CIT Group's Effect on Retail; TALF Update; Basha's Bankruptcy (Monday's News & Notes)

CIT Group has been the big financial story the last few days. The latest news is pretty grim. Bankruptcy appears imminent and "the cost of insuring its debt spiked, its short-dated bonds have plunged, and Moody's slashed the lender's credit ratings by four notches to the brink of highly speculative territory."

CIT is a lender to nearly a million mostly small and midsize businesses and companies. Bloomberg has a good article up looking at the implications a CIT bankruptcy would have on other companies. The firm claims its demise "would put 760 manufacturing clients at risk of failure and “precipitate a crisis” for as many as 300,000 retailers."

A collapse would ripple across the “small and medium-sized businesses who rely on CIT to operate -- to pay their vendors, ship goods to their customers and make their payroll,” the New York-based lender said in internal documents obtained by Bloomberg News that make the case for its importance to the U.S. economy. CIT spokesman Curt Ritter declined to comment on the documents.

CIT executives spoke with regulators during the past two days, according to a person familiar with the talks, after its bonds and shares tumbled on concern that the Federal Deposit Insurance Corp. won't allow the lender into its bond-guarantee program created last year to unfreeze debt markets. CIT may default as soon as April, when a $2.1 billion credit line matures, according to Fitch Ratings.

“A CIT default would create liquidity issues for the corporate sector,” Ed Grebeck, chief executive officer of debt consulting firm Tempus Advisors in Stamford, Connecticut. “If CIT isn't doing trade finance and lending, its customers will look to other banks for replacement and from what I've seen, they aren't willing to step up.”

That certainly doesn't sound promising. Then again, CIT may be overplaying its hand in attempts to win government support as it tries to stave off bankruptcy. It's trying to make an argument that it's "too big to fail." So far, the government doesn't seem all that swayed by the argument. The Wall Street Journal in fact has a piece looking at retailers and restaurants and the companies interviewed seem to be minimizing the potential effect of CIT's bankruptcy.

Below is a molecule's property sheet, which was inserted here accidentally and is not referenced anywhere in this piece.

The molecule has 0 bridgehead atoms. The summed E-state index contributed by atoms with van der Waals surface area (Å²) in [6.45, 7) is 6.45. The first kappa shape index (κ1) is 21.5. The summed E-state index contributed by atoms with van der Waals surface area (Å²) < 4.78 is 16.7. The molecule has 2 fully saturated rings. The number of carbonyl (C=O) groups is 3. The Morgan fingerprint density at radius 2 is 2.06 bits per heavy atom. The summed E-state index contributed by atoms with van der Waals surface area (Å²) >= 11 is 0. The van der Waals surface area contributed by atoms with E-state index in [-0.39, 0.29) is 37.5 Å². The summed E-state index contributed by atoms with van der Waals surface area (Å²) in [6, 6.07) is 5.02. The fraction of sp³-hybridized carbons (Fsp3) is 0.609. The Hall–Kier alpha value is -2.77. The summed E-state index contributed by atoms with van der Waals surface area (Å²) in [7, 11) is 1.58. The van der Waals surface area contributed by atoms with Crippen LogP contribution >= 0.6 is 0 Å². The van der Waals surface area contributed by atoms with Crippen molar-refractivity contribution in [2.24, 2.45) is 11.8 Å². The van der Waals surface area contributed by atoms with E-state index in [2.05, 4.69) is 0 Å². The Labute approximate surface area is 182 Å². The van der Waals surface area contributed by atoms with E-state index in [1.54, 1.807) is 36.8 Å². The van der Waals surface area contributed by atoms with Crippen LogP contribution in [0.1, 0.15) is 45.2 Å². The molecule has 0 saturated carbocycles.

Mary Kerr, a spokeswoman for Bon-Ton Stores Inc. (BONT), said some of the retailer's suppliers use CIT's factoring services for financing, although that number isn't large. Right now, Bon-Ton doesn't expect to see an impact on its business, she said, until there are further developments. And if vendors have trouble getting factoring companies to offer them financing, the retailer might be able to help, she said.

"We have worked with vendors in the past when incidents like this have incurred," Kerr said, without specifying how exactly the company would aid those suppliers finding it hard to get financing.


CIT had been a major lender to the restaurant space, offering loans for opening new locations and refurbishing stores, though they scaled back in that department over the last two years, said John Hamburger, owner of the trade publication Franchise. Last year, it sought to make a bigger splash in offering loans to finance larger restaurant transactions, and built up its team, though it was slow going.

Factoring is type of financing where a business sells its accounts receivables (in the form of invoices) at a discount. A couple months ago, I interviewed a factor in a video for our sister publication Business Finance. You can see see that video here and see how the business model works. If CIT fails, there are other firms that offer factoring. So it's going to be hard-pressed to prove that it is providing an indispensable service.

Here are some other news and notes on retail and retail real estate from around the Web today.

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